Michael Bay’s Transformers franchise is a juggernaut that cannot be stopped. Each installment is more profitable than the last, and a fourth entry begins the series anew—Age of Extinction, which replaces Shia LaBeouf’s original hero with Mark Wahlberg’s badass daddy—hits theaters this Friday. That sort of popularity has given it a cultural clout rivaled by only a few cinematic blockbusters. Yet other than imparting its Hasbro toys catchphrase (“More than meets the eye”), what exactly do the Transformers have to say about humanity, war, sacrifice, and sexy women screaming in slow-motion while enormous explosions echo around them? What, in other words, are the core values and fundamental messages of this most beloved of giant-alien-robot sagas?
To find out, I sat through Bay’s three prior installments—2007’s original Transformers, 2009’s much-reviled Transformers: Revenge of the Fallen, and 2011’s epically insane Transformers: Dark Side of the Moon—to bring you this rundown of the lessons we can learn from the robots-in-disguise’s big-screen adventures.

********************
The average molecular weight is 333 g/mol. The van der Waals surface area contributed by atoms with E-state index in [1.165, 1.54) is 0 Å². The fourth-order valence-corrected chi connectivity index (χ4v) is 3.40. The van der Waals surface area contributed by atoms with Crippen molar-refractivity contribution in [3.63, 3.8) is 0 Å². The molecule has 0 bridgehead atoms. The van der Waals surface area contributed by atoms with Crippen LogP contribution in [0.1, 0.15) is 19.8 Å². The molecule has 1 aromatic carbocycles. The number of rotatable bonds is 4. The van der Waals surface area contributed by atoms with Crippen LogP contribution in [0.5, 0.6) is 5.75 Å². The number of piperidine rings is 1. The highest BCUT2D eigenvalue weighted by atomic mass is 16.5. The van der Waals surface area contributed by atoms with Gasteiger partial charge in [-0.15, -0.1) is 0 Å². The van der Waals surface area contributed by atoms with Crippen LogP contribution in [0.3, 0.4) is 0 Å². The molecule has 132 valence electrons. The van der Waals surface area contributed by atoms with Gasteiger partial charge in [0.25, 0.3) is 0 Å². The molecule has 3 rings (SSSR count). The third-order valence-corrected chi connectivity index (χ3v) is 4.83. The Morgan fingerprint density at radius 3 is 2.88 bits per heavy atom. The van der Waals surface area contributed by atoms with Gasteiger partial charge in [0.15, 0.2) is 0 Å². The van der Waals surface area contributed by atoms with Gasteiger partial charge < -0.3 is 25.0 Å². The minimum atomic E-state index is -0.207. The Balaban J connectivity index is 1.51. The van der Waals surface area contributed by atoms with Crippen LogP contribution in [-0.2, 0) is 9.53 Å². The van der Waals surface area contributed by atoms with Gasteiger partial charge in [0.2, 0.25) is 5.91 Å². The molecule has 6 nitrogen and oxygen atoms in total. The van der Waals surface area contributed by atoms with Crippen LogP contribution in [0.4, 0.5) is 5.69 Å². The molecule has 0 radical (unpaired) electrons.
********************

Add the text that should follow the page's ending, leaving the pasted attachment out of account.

The do-gooder Autobots are led by noble Optimus Prime, but Michael Bay’s series envisions human heroism as the province of improbable outsiders and rebellious studs. Chief among them is Sam Witwicky, Shia LaBeouf’s nerdy teenager-turned-savior, who acts like a doofus and yet somehow repeatedly manages to both save the world and nab stunningly beautiful girlfriends.
He’s not, however, the only dorky champion of Bay’s films. From John Turturro’s freaky-deaky intelligence agent to John Malkovich’s bizarre corporate CEO, the good guys are generally the idiosyncratic weirdos. Except, of course, for Josh Duhamel and Tyrese Gibson’s military hunks—and yet, despite their peerless manliness, even they triumph primarily because of a go-it-alone, screw-protocol attitude that invariably aligns them with Sam and his wack pack.
Don’t Trust the Establishment